Yep, it might look like nobody ever bothered to make an interface, but what’s the use of movable knobs and shiny looking interfaces if you could figure out your work flow quickly using the plug-in?
Equavescent 3.1 from Barrett Audio has a unique feature that uses a slope that uses an algorithm based on mathematical equations that Barrett Audio made sure to have optimum usability.
Brainworx BX Digital v2
Brainworx’s BX digital v2 takes the M&S mixing to a whole new level. For mono mixing or a steady audio image ensuring the middle is prominent as desired, this is the equalizer for you.
Yep, it is a bit complicated. I took a week until I figured out how the plugin actually works. It also takes a bit of know-how with sum and diference mixing.
Also known as DDMF DirectionalEQ, it combines equalization and planning. Initially inspired by a Neve Portico 6144 EQ, it adds the feature of equalization and panning, which allows you to modify specific parts of your stereo image. Not that it’s a stereo imager, but being able to modify certain parts of your audio is a great thing to have.
But it’s easy to phase your audio with this plug-in, so beware.
DDMF IIEQ / IIEQPro
Fine tuning, accuracy and everything in between, the DDMF IIEQ and IIEQPro is definitely the most affordable in the category. While preserving low-mids really well, you get a warm sound that has no muddiness.
If that’s not enough to wow you with this, you have some classic filters to play with. Pretty nice, wouldn’t you say?
Linear phase, synonymous with mastering, takes up lots of CPU power. DDMF’s LP10 gives you 10 bands to play with. In my experience, you could use it around 250 to 2khz and add a certain character to your recording.
While I mainly use this to cut off some high pass frequencies, it gives a great character before it goes into my analog equipment.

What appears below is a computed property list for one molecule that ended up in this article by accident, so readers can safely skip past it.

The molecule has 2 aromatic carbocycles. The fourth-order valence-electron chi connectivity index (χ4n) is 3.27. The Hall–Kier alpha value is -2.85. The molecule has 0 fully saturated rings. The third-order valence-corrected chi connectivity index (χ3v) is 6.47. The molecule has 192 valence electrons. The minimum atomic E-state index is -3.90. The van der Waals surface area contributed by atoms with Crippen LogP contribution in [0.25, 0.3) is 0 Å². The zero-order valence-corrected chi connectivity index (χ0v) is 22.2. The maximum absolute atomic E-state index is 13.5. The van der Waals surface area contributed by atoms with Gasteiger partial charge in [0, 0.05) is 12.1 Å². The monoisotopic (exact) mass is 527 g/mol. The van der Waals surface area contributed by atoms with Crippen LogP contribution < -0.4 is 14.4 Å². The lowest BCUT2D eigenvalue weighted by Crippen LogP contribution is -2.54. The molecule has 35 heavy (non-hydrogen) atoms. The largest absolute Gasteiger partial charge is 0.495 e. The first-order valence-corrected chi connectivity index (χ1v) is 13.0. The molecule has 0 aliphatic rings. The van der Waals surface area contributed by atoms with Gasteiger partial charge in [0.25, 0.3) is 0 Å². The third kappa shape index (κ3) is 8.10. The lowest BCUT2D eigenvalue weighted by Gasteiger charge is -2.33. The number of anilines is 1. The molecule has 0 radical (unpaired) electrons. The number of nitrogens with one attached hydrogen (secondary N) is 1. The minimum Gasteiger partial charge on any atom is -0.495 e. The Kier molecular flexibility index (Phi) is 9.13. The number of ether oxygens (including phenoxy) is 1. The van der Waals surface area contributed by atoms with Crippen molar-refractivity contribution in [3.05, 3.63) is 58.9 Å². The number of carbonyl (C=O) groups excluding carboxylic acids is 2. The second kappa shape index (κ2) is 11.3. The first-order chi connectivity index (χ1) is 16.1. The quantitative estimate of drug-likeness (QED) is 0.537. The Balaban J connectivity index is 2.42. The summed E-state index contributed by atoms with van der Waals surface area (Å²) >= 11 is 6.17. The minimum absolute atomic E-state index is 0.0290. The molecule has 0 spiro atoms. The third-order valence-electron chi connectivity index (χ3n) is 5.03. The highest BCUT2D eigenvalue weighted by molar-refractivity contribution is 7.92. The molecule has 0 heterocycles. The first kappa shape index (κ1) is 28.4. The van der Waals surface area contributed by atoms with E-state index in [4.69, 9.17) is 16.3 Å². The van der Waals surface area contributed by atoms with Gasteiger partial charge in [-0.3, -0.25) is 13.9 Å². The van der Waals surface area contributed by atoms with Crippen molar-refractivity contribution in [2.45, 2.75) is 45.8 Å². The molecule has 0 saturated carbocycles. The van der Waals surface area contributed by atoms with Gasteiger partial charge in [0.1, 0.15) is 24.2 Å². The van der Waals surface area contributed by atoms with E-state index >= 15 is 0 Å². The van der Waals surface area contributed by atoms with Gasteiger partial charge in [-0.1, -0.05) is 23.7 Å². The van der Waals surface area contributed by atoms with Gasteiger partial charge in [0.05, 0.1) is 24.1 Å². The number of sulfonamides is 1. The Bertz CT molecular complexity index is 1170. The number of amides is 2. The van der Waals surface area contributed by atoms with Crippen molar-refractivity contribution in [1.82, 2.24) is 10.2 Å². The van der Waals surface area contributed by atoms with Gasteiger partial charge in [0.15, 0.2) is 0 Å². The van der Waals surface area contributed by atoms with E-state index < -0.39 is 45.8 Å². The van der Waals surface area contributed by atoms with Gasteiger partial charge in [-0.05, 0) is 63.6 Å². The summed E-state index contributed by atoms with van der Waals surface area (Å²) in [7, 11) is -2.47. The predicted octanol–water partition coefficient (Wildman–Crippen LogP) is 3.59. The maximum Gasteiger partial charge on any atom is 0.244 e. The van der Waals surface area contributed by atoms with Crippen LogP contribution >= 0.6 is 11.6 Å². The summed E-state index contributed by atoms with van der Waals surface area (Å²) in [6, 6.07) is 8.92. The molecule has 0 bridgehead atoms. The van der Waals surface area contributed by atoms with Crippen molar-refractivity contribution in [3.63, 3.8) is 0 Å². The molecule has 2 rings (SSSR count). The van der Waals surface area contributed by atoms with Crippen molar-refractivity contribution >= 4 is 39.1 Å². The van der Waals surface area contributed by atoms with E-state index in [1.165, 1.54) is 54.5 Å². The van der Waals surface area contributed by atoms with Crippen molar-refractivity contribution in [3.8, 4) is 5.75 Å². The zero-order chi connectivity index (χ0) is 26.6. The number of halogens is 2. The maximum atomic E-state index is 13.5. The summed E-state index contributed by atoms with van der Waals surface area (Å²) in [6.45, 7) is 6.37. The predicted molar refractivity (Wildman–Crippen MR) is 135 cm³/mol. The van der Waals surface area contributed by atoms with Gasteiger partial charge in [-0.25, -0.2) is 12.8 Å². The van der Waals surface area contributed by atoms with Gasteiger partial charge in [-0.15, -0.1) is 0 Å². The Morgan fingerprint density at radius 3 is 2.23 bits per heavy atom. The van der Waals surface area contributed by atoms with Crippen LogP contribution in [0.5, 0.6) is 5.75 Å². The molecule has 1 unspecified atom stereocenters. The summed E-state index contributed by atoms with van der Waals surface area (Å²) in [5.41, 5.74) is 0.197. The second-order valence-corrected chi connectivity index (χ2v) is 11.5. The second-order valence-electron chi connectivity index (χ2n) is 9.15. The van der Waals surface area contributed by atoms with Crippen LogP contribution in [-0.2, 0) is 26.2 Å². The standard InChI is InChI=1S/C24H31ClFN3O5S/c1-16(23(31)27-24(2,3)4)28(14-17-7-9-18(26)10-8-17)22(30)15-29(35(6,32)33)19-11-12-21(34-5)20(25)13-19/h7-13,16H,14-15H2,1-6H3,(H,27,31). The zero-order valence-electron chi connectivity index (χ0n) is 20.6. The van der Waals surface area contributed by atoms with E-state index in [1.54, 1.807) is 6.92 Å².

DMG Audio Equality
There are just five EQ modes, an integrated analyser, A/B memory locations and auto-listen but using the DMG Audio EQuality is as versatile as you would want it.
Perhaps auto-listen is my favorite from this equalizer. It gives you a digital EQ feature to listen to while adjusting your equalizer. Right after, you could A/B test your settings to find the best one for you.
DMG Audio EQuick
What makes an EQ quick, anyway? If developers create an optimized process that getting an effective mix really quick, that’s what quick is for me.
Well, people at DMG Audio may have just made that possible with EQuick, which delivers a powerful gain sound. It features a bit of band control linking and eight A/B (or maybe A/B/C onwards) comparison slots for testing.
DMG Audio EQuilibrium
If there’s one EQ you need to have and many of these other equalizer plugins compete with, it would be the DMG Audio EQuilibrium. That typeset might be a bit hyper for your taste, but it’s really powerful.
Having a piano key display at the bottom of your frequencies help you determine the pitch your instrument has. The best thing about it? You can build your own EQ emulation!
SSL Duende Channel Strip/ Duende C Strip EQ
Aside from not having a five-star plug-in appearance, Duende’s channel strip is only Mac-only. Also, it’s slow when you’re bouncing audio. So why should you get this?